Here’s an interesting theory of why Scott Walker’s struggled a bit to find his butt with both hands now and then on the early campaign trail: he’s (to borrow a term from Stalin’s about-face on forced industrialization of the Soviet Union in 1932) “dizzy with success.” That’s the take of Wisconsin political observer J.R. Ross–who should probably know–at Politico Magazine.

As Wisconsin insiders have watched the national scrutiny of Walker ramp up the last two months, there has been a common theme in discussions over his bumbling: Even he didn’t expect to be in this position so soon.

The original plan was a slow build up. Get state lawmakers to knock out of his budget earlier than they usually do, dip his toes in places like Iowa along the way and then fully engage once he signs the document in early summer.

But Walker’s speech at the Iowa Faith and Freedom Summit [sic: it was actually the Iowa Freedom Summit; the Faith and Freedom Coalition cattle call is on April 25] in late January changed all that. Wisconsin reporters and politicos have heard the governor give an impassioned speech in which he whipped up a partisan crowd with the kind of buildup one would expect from a preacher’s kid. They’d also heard a time or two his story about using so many coupons and other discounts while shopping at Kohl’s that the Wisconsin-based chain was “paying me to buy that shirt.”

Up to that point, the national media thought Walker was the second coming of Tim Pawlenty, a milquetoast Midwestern white guy who, while being a popular favorite son, would fail to evoke the national enthusiasm necessary for a serious presidential bid. That notion went out the door when Walker transfixed the Iowa crowd by recounting the graphic death threats he got after taking on public employee unions—including the one that memorably promised to gut his wife “like a deer.” When the media realized he had some fire in the belly, the fuse was suddenly lit on Walker’s meteoric media rise.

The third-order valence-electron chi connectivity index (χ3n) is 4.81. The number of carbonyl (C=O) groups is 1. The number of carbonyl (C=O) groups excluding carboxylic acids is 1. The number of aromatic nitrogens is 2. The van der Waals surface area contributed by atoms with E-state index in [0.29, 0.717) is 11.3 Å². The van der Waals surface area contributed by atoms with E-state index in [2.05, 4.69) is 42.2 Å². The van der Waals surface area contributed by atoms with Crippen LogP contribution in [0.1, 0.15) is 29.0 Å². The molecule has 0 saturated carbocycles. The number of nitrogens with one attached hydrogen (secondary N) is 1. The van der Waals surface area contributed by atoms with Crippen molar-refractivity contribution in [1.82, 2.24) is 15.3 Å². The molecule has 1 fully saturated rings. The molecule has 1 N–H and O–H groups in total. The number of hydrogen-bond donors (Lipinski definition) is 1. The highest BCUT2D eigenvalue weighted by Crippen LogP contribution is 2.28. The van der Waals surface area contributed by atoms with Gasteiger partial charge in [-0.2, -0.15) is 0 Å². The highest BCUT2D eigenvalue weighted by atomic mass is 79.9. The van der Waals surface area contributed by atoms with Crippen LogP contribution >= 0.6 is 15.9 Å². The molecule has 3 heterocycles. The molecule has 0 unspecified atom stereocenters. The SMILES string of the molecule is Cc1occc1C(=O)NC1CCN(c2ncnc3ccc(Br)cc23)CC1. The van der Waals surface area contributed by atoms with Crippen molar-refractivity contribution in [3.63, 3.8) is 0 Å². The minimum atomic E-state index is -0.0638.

But he wasn’t ready, it seems. I guess you could actually add in the fact that every time he stumbled, his rivals made sure the whole world noticed, which we saw in the generally ridiculous and amazingly extended furor over Walker firing a contract staffer for disrespecting Iowa.

If this theory is correct, then at some point Walker should be able to catch up with himself and stop making unforced errors. If he doesn’t, then there’s always the possibility he will flame out early just like Pawlenty. At least then maybe he’ll stop tormenting the people of his own state with stunts aimed at impressing wingnuts in Iowa.

Ed Kilgore

Ed Kilgore is a political columnist for New York and managing editor at the Democratic Strategist website. He was a contributing writer at the Washington Monthly from January 2012 until November 2015, and was the principal contributor to the Political Animal blog.